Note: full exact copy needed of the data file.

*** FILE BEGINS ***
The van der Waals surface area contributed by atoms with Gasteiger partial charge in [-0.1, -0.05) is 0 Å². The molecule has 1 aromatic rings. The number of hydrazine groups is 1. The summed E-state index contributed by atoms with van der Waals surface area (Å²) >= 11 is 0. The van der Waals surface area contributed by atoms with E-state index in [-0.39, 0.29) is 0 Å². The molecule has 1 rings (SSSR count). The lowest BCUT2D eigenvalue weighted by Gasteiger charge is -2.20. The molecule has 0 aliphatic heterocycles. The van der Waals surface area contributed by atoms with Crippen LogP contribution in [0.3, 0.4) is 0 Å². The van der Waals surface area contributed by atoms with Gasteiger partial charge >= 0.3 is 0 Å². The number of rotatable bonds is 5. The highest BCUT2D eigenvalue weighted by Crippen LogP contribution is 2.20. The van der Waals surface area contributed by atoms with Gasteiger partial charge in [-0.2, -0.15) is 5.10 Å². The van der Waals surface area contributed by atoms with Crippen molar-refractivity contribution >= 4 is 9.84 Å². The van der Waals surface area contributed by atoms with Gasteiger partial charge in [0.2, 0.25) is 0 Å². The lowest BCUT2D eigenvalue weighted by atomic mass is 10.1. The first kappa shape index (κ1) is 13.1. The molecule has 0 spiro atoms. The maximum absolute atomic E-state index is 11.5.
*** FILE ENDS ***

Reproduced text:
The van der Waals surface area contributed by atoms with Gasteiger partial charge in [-0.1, -0.05) is 0 Å². The molecule has 1 aromatic rings. The number of hydrazine groups is 1. The summed E-state index contributed by atoms with van der Waals surface area (Å²) >= 11 is 0. The van der Waals surface area contributed by atoms with E-state index in [-0.39, 0.29) is 0 Å². The molecule has 1 rings (SSSR count). The lowest BCUT2D eigenvalue weighted by Gasteiger charge is -2.20. The molecule has 0 aliphatic heterocycles. The van der Waals surface area contributed by atoms with Crippen LogP contribution in [0.3, 0.4) is 0 Å². The van der Waals surface area contributed by atoms with Gasteiger partial charge >= 0.3 is 0 Å². The number of rotatable bonds is 5. The highest BCUT2D eigenvalue weighted by Crippen LogP contribution is 2.20. The van der Waals surface area contributed by atoms with Gasteiger partial charge in [-0.2, -0.15) is 5.10 Å². The van der Waals surface area contributed by atoms with Crippen molar-refractivity contribution >= 4 is 9.84 Å². The van der Waals surface area contributed by atoms with Gasteiger partial charge in [0.2, 0.25) is 0 Å². The lowest BCUT2D eigenvalue weighted by atomic mass is 10.1. The first kappa shape index (κ1) is 13.1. The molecule has 0 spiro atoms. The maximum absolute atomic E-state index is 11.5.